Sportsbeat — guest writer Angie Asam
Sportsmanship: fair play, respect for opponents and polite behavior by someone who is competing in a sport of other competition. Class: the best of its kind. Character: the way someone thinks, feels and behaves, someone’s personality. A set of qualities that make a place or thing different from other places or things.
All the above definitions come from Webster’s Dictionary. Rogers City had an example for all of those words and more Friday at the Palace of Auburn Hills in senior wrestler Jacob Sobeck.
After losing a tough fought 4-2 battle in the state quarterfinals at 145 pounds to Trevor Copes of New Lothrop, Sobeck wasn’t thinking about himself, or the fact that his dream of being a state champion was shattered, he was concerned for his opponent.
“Coming off that match, obviously Jake was disappointed. He has been pointing to the finals match all year, since the Marquette Challenge and actually beyond that, since he finished last year. He has been pointed to making the finals at the Palace,” said varsity wrestling head coach Pat Lamb.
Copes started cramping up after shaking hands with Sobeck when time expired. What transpired next was Sobeck’s display of class, sportsmanship and character.
“My heart just sank as I saw the concern in Jake’s eyes as he turned around to help his opponent off the mat,” uttered an emotional coach Lamb who was on the verge of tears discussing the sportsmanship of his senior captain.
“I could see the concern in Jake’s eyes right off the get go. He didn’t run over and shake the other coaches hand (as
he would traditionally do), what he did was turn around to help the young man off the mat. He ended up putting Copes’ arm over his shoulder and carrying him over to the corner,” said coach Lamb. Lamb had seen the distress in Copes’ eyes and was making his way to the center of the mat to shake his hand.
“I got so many comments from other coaches, parents, etc, as did Jake. He made a comment to me while we were discussing an upcoming match. He told me that he felt like he had won the state championship because so many people were coming up and congratulating him,” said coach Lamb.
“It shows a lot of what we try to teach in our athletics, its not just about winning the game but its our sportsmanship and how we carry ourselves win or lose,” said principal/athletic director David O’Bryant.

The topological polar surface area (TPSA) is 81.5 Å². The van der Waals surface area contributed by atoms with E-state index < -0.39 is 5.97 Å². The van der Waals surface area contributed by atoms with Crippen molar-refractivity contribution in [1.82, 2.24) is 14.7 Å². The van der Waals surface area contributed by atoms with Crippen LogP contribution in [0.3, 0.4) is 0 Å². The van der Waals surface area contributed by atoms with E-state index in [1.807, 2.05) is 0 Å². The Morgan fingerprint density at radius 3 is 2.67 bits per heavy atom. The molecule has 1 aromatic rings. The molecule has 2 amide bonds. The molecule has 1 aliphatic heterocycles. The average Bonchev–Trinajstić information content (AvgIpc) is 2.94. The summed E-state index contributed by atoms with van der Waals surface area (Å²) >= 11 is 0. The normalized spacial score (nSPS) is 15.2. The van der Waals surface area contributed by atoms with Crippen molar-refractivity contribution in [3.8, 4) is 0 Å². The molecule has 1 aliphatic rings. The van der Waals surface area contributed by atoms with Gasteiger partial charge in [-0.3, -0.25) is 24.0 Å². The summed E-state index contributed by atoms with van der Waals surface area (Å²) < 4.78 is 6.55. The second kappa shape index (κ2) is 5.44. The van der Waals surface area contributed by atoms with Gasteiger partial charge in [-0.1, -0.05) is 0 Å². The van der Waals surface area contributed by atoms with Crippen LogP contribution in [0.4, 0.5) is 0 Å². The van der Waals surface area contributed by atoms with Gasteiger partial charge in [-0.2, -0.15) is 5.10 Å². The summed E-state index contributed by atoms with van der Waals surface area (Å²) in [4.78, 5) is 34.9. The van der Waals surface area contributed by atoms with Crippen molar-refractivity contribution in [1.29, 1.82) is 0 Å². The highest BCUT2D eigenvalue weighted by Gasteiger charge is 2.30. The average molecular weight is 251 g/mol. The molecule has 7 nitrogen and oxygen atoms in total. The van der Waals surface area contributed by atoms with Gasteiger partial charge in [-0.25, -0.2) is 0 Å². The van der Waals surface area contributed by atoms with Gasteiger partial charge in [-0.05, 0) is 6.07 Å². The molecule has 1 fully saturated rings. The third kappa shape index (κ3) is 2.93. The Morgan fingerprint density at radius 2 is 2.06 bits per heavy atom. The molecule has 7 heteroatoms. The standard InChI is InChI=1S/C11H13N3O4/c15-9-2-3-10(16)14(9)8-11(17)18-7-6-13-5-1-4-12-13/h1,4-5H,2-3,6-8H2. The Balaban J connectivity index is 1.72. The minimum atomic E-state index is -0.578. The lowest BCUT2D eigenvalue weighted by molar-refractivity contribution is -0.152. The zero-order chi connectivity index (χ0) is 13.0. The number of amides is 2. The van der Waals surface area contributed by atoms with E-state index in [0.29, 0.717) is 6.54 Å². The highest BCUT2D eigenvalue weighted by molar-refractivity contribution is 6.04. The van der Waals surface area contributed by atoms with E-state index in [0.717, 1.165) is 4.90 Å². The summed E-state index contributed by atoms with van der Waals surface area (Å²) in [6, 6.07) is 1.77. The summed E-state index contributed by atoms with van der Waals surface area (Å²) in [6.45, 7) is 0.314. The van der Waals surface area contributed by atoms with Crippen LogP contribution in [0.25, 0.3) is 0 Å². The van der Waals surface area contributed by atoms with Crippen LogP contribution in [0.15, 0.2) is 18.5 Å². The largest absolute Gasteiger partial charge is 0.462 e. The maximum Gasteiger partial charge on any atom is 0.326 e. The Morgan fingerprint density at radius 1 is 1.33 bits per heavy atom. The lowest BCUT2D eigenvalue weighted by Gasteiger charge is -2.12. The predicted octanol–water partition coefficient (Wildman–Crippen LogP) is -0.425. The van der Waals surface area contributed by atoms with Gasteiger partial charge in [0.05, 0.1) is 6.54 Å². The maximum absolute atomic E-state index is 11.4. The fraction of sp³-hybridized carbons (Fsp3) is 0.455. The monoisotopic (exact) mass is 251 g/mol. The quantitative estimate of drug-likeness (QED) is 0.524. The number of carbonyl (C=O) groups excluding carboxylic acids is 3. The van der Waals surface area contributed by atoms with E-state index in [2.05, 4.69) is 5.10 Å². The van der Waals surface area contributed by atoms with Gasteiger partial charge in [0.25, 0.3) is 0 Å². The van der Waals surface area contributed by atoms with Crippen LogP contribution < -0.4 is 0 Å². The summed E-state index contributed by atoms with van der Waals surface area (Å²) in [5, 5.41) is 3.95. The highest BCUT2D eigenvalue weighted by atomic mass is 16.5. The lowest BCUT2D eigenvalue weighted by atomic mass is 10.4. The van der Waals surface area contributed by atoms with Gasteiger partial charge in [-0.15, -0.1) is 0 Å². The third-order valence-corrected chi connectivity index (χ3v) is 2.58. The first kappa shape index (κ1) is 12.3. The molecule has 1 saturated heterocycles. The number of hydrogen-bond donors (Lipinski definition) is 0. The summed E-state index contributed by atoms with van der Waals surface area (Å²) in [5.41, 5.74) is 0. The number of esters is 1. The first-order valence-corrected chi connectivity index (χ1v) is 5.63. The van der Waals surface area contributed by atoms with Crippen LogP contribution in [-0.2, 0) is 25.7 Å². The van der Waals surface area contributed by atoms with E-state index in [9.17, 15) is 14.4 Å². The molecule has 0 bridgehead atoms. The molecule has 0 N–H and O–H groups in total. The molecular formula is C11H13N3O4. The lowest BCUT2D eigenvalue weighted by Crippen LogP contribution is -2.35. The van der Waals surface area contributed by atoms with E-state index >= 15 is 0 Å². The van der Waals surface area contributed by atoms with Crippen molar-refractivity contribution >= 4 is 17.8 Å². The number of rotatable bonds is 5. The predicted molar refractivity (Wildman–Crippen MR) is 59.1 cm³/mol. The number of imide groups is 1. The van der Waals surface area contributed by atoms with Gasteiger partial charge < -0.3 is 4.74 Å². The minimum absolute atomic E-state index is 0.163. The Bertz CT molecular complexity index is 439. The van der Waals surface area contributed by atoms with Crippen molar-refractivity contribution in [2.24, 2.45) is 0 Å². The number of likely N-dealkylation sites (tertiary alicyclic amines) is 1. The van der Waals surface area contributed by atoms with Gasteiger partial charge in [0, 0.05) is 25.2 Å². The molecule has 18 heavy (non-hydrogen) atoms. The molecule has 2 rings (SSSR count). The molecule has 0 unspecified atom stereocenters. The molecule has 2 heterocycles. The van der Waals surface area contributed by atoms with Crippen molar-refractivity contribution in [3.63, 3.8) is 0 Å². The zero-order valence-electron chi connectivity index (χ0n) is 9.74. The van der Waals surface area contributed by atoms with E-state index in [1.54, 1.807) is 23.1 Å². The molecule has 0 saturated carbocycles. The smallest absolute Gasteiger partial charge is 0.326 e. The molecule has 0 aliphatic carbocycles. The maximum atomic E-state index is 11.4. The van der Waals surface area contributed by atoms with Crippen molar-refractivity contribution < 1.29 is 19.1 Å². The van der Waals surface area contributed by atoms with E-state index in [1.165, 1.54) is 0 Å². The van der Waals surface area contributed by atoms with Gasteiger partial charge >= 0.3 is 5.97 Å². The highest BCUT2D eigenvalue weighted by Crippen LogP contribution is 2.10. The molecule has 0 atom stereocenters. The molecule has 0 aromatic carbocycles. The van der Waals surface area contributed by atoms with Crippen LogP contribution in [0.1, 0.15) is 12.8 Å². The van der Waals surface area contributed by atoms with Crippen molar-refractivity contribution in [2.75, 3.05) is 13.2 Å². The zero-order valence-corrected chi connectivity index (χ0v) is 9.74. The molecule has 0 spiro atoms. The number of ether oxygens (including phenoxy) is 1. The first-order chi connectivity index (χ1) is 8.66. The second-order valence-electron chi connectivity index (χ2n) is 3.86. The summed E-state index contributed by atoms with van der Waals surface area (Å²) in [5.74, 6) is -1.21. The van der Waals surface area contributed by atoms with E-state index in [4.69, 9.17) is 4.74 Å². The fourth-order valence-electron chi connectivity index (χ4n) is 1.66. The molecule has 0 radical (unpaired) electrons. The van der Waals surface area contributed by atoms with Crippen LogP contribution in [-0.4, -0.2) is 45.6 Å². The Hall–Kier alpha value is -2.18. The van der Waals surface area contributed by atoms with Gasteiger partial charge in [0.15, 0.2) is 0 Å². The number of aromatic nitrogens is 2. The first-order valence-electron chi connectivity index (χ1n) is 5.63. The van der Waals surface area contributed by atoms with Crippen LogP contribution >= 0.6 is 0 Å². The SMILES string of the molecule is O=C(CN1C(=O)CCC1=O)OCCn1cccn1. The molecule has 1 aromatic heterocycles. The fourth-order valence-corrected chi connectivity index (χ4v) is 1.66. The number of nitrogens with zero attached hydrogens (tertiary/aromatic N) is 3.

Sobeck didn’t win a wrestling state title, but he did earn a lot of respect by showing genuine sportsmanship at a time when it mattered most.
“I just feel that if Webster’s Dictionary was a picture book, you could look up the word class, the word character and the word sportsmanship and you’d see pictures of Jake Sobeck among those definitions,” said coach Lamb.
“That is just a compliment to Jake’s family, to his upbringing, to his community and to his school. Fortunately for us here in Rogers City and the community we live in, Jake is an example of that, however, he isn’t the only one in our school amongst all of our sports, both genders, that possess those attributes. That is a tribute to our community and the upbringing the parents and school system give these young people.
“Like I always say, it’s a great day to be a Huron, especially when something of that nature takes place. You can take a lot of pride in that and realize that there is many reasons why we coach, but that is definitely one of them,” said coach Lamb.
The match was a battle. “Copes got a reversal and put in what we call a nearside headlock with a leg lace. That move is designed as a ride move. Personally as his coach, naturally, I am going to defend it and say that I don’t like the move, it is designed in my mind to choke you out a bit and also to stall. I thought that the match should have been stopped for stalling because it was obvious the young man wasn’t trying to turn him. However, I am not going to make any excuses, I have to say that Copes wrestled his match and wore Jake down and he couldn’t come back from it,” said coach Lamb.
It was a tough match. Sobeck’s dream of making the state finals was shattered. But his character, class and sportsmanship was not, it was at its peak.
Coach Lamb has been around the wrestling program a long time, he has also served as the athletic director at Rogers City High School. He has been to many sporting events.
When asked if he had ever seen anything like that before he said this. “Never. Not in a quarterfinal/semifinal or blood round match. You just don’t see that happening because a young man’s hopes and dreams are dashed at that point. Sometimes not only for their season but for their career. Normally the focus is on yourself and how you feel after a devastating loss as opposed to what your opponent is feeling and how he is feeling.”
“It’s a tribute to Jake’s family, what has been instilled in him by his church and his community, that things of that nature take place. Thankfully for us Jake is just an example, he is not the only one in our community and school system that would act like that under those circumstances,” proudly stated coach Lamb.